People keep showing up at Christina Lee and Michael Saba’s Atlanta-area home at all hours of the day and night looking for their stolen phones—or even missing people, Fusion reports. “Three young men came by, really frantic,” Lee recounts one occasion to the BBC. “They were looking for someone who was missing. The minute Michael opened the door, they were like, ‘Where is he?'” Apparently phone-tracking apps across various brands and service providers are leading to Saba and Lee’s home, but no one knows why. According to Fusion, it’s happened a dozen times in the past year, and Saba worries about things escalating. “My biggest fear is that someone dangerous or violent is going to visit our house because of this,” he says. “If or when that happens, I doubt our polite explanations are going to go very far.”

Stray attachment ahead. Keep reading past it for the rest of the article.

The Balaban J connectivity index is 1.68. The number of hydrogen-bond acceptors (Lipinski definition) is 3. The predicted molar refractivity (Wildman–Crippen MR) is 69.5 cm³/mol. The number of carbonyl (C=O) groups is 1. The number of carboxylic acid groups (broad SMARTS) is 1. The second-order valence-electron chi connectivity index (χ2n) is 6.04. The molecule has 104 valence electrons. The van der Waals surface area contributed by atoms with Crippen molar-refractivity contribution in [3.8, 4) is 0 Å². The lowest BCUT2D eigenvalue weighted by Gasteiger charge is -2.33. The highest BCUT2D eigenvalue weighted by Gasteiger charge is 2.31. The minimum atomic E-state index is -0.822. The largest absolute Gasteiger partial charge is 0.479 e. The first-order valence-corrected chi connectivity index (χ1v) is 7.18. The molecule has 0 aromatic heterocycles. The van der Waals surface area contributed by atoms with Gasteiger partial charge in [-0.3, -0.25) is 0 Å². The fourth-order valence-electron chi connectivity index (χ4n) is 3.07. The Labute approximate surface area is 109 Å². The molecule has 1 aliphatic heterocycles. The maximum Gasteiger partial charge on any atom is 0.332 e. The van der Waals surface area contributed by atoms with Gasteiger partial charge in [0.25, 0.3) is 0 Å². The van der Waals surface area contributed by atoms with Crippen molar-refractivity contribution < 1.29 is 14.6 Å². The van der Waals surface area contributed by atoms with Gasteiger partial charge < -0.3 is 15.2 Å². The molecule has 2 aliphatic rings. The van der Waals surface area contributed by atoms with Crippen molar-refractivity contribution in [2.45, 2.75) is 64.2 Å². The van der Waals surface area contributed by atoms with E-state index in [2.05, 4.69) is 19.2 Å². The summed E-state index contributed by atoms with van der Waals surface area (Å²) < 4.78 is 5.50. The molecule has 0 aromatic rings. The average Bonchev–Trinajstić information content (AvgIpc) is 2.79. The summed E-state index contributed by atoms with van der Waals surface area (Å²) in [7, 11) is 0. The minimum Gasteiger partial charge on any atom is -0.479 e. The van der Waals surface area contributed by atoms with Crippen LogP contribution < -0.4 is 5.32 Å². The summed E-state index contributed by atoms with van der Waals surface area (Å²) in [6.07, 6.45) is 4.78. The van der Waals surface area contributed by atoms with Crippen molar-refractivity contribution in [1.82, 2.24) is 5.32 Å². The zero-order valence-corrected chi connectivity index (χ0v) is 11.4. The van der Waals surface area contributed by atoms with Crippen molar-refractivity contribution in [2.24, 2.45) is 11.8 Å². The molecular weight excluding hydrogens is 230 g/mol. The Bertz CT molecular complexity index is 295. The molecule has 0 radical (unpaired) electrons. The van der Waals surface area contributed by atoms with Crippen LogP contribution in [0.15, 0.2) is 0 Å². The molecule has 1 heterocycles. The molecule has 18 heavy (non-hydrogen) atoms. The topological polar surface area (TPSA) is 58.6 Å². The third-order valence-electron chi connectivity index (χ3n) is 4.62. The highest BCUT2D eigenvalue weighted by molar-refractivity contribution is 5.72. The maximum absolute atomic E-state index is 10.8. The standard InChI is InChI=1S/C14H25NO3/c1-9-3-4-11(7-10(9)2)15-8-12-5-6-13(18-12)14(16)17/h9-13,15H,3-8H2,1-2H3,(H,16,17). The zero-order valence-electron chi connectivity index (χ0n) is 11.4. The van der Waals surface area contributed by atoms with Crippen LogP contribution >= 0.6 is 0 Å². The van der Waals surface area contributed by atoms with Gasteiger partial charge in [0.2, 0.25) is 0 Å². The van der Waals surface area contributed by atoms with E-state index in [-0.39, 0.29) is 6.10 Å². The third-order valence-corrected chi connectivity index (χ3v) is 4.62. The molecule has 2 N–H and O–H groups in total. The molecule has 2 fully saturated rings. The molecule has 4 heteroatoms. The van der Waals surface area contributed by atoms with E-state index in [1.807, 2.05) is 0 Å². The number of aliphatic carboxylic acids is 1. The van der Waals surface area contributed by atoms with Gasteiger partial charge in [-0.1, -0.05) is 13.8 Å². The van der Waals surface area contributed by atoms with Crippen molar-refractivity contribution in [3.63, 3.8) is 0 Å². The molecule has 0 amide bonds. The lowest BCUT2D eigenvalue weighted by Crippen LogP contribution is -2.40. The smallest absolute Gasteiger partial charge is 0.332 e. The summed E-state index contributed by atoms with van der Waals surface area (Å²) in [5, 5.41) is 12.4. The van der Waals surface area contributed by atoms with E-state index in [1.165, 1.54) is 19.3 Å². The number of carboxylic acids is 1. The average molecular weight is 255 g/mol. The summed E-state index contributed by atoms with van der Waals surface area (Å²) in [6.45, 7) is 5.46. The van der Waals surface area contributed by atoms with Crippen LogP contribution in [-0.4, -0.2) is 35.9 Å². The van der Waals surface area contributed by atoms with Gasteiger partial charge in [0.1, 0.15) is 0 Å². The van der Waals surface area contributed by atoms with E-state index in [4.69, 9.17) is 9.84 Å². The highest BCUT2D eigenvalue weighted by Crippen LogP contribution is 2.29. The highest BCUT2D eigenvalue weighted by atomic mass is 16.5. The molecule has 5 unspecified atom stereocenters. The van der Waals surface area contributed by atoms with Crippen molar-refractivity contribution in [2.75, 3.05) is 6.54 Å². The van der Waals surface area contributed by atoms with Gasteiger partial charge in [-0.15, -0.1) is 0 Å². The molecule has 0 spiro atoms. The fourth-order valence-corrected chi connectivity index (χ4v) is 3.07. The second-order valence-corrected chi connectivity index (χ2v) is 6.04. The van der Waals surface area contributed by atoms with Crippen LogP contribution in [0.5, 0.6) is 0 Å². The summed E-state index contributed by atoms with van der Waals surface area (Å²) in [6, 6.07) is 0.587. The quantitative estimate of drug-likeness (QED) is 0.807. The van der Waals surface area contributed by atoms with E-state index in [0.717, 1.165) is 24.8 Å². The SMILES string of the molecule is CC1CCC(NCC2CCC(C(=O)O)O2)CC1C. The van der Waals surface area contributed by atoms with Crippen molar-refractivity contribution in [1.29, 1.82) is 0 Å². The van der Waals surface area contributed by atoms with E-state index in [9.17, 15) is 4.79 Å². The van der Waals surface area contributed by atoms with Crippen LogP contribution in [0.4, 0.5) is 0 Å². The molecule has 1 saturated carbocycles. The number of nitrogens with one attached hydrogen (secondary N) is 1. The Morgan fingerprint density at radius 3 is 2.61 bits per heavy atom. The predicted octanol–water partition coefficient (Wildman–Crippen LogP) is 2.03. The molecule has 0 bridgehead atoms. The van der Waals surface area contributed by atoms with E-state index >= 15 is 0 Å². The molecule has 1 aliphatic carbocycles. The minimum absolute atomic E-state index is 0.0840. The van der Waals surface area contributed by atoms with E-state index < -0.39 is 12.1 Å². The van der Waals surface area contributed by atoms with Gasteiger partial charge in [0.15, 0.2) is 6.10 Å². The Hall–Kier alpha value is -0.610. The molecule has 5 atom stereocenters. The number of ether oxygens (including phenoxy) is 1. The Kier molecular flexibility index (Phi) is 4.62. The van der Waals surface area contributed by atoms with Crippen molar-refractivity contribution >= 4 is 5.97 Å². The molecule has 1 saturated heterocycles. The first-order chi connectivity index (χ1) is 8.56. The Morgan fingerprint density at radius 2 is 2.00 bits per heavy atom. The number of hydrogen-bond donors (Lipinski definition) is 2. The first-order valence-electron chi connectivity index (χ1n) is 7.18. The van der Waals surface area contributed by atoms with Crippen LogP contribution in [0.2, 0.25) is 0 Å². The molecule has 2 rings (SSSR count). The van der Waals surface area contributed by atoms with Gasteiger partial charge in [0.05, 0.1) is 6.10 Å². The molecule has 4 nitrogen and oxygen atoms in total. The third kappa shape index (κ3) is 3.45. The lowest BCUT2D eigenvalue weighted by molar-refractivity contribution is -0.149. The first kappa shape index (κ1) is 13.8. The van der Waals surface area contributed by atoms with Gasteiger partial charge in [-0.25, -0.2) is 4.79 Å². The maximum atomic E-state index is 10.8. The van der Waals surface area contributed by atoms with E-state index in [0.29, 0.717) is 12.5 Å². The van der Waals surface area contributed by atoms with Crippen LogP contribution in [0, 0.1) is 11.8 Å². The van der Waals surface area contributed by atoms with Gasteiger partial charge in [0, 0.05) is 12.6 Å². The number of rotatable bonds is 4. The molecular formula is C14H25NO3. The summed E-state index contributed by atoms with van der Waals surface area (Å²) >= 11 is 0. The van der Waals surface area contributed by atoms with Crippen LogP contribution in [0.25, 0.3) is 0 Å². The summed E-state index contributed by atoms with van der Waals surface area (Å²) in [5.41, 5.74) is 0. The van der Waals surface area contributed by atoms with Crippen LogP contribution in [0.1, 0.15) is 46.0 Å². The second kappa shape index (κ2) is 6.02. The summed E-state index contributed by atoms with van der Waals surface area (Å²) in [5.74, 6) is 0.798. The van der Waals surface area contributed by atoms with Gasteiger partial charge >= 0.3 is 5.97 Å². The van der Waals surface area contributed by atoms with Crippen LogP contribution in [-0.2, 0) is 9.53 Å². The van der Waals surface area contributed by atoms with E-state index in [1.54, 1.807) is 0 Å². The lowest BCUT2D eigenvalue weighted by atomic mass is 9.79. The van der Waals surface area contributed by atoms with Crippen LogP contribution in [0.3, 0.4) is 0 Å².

Michael Saba and Christina Lee regularly receive unexpected visitors.
Saba and Lee are out of ideas, and—without being able to study the missing phones—experts are “stumped,” Fusion reports. Experts think it could be a problem with cell tower triangulation, the couple’s Wi-Fi router, or bad data within a third-party tracking app. ExtremeTech explains phones typically use Wi-Fi and cell signals to locate themselves while waiting on the slower GPS location. If GPS isn’t available—for example, inside some buildings—the phone will stick with the location given by the last Wi-Fi signal it encountered or the three nearest cell towers. “It really drives home how unsafe and fallible some of this technological evidence is,” Saba tells Fusion. Until someone figures out how to fix the problem, ExtremeTech says the couple should maybe consider a “No, we don’t have your phone” sign. (This teen tracked his lost phone, then got shot dead.)
Lost-Phone Apps Weirdly Keep Pointing To One House